We were big fans of The Cabin in the Woods when it debuted last year - and it seems we were not alone, with the maze having since picked up the award for Best Halloween Scare Attraction from the ScareCON Annual Recognition Awards. It's easy to see why the maze picked up the gong: it's innovative by allowing guests to walk freely through the maze (rather than in a conga line) and giving guests a choice as to which route to take - the very first room presents guests with 4 doors to choose from! It's also varied, with a whole host of "monsters" and rooms contained within. Favourites include the cackling, in-your-face clowns, and the white-masked / black clothed actor with a white-masked puppet face on each hand; very effective indeed. The maze also offers the chance to "find" the control room, where guests can control the experiences of other guests going through the maze (mirroring the set-up of the film).
The Cabin in the Woods remained a well-presented attraction, with a good deal of actors in there in very different roles and characters. The many corners and "black spaces" in the maze also provide plenty of opportunity for jump scares, as evidenced by the easily-scared groups we were with! What Cabin does well is to break up large groups into smaller groups of up to 6, meaning a more personal and lonely expereince. We also liked the use of confined spaces, with tunnels to crawl through and low ceilings/inclined floors to navigate. That said, Cabin in the Woods is not however a particularly intense or frantic maze - there is some downtime between each actor/scene, and itsuffers from a relatively weak ending: some come out of the attraction wondering if that was it, or there was any more to come. Overall, though, for a highly entertaining experience, we can't recommend Cabin in the Woods enough - and with The Asylum out of the picture, it stands as the best maze on Park for 2014.
My Bloody Valentine
(Located in shipping containers in the Arena)
My Bloody Valentine continued to be a surprising and jumpy maze, in the vein of its 2013 debut, with guests this time asked to ditch the "conga line" and walk through without holding on to other members of the group. The maze places guests in the heart of Tunnel Number 5, where crazed Harry Warden lurks to slash at unsuspecting visitors with his trademark pickaxe. Scenes in the maze include the mines themselves, a hospital, and towards the end, a forest scene.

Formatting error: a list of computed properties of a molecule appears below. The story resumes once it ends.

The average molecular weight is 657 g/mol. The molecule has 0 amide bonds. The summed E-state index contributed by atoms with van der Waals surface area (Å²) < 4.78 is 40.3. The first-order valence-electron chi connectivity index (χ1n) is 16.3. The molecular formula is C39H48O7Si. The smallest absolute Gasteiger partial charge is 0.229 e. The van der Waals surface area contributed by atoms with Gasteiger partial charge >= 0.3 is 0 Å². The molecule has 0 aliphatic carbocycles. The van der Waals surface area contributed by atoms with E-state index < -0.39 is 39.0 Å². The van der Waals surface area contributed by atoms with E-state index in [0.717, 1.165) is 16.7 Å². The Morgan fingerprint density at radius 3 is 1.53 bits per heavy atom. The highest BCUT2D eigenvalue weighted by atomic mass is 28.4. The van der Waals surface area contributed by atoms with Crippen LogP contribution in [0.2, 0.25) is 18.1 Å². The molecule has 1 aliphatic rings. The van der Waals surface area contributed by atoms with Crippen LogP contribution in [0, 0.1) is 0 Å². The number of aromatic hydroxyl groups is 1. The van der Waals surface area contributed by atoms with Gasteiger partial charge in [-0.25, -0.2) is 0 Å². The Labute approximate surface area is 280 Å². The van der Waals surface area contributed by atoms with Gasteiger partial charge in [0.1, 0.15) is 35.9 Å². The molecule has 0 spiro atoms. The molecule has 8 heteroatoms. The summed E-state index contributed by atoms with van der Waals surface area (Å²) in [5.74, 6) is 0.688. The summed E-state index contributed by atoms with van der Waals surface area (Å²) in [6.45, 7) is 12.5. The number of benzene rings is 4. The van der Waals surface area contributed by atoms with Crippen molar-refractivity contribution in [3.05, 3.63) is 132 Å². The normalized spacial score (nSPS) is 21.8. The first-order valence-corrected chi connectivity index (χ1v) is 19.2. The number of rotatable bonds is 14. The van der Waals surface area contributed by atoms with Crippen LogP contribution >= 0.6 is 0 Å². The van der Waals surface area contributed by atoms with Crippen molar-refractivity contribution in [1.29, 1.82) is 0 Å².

We had a good run through My Bloody Valentine, with highlights including the multiple dark dead-ends in the mine scenes, a very low inflatable ceiling that had to be crawled under, and a highly enthusiastic "monster" in the wooded scene, who nigh-on jumped on me, separated me from my group, and took me to the ground. Thorpe Park give their standard "the actors may touch you but they won't hurt you" spiel at the start of every maze, but this was probably the most aggressive contact from an actor I've ever had inside a Thorpe maze..! Nevertheless, I wasn't hurt in the slightest, but definitely more than a little startled at the whole thing.
On the downside, the introduction/backstory to the maze in the first scene was a little more rushed this year vs. last, and we still think that there is too much dark space. Moreso than any other maze, My Bloody Valentine contains a lot of unlit sections, which is a shame in many ways as much of the themeing is missed! It's a good attraction though, and whilst it still doesn't contain the same intensity and isolation as the superb 2011 Experiment 10, is a solid maze in the Thorpe lineup.
(Located in the building next to Nemesis Inferno)
It had to happen some day. After nearly 10 years in operation, The Asylum was retired to make way for a new attraction in the show building next to Nemesis Inferno. Word on the grapevine claimed that the decision to retire the maze was not as a result of the intense media furore generated during last year's event, but rather was part of a longer-term plan to move the attraction out. So, how would the new kid on the block, Studio 13, compare?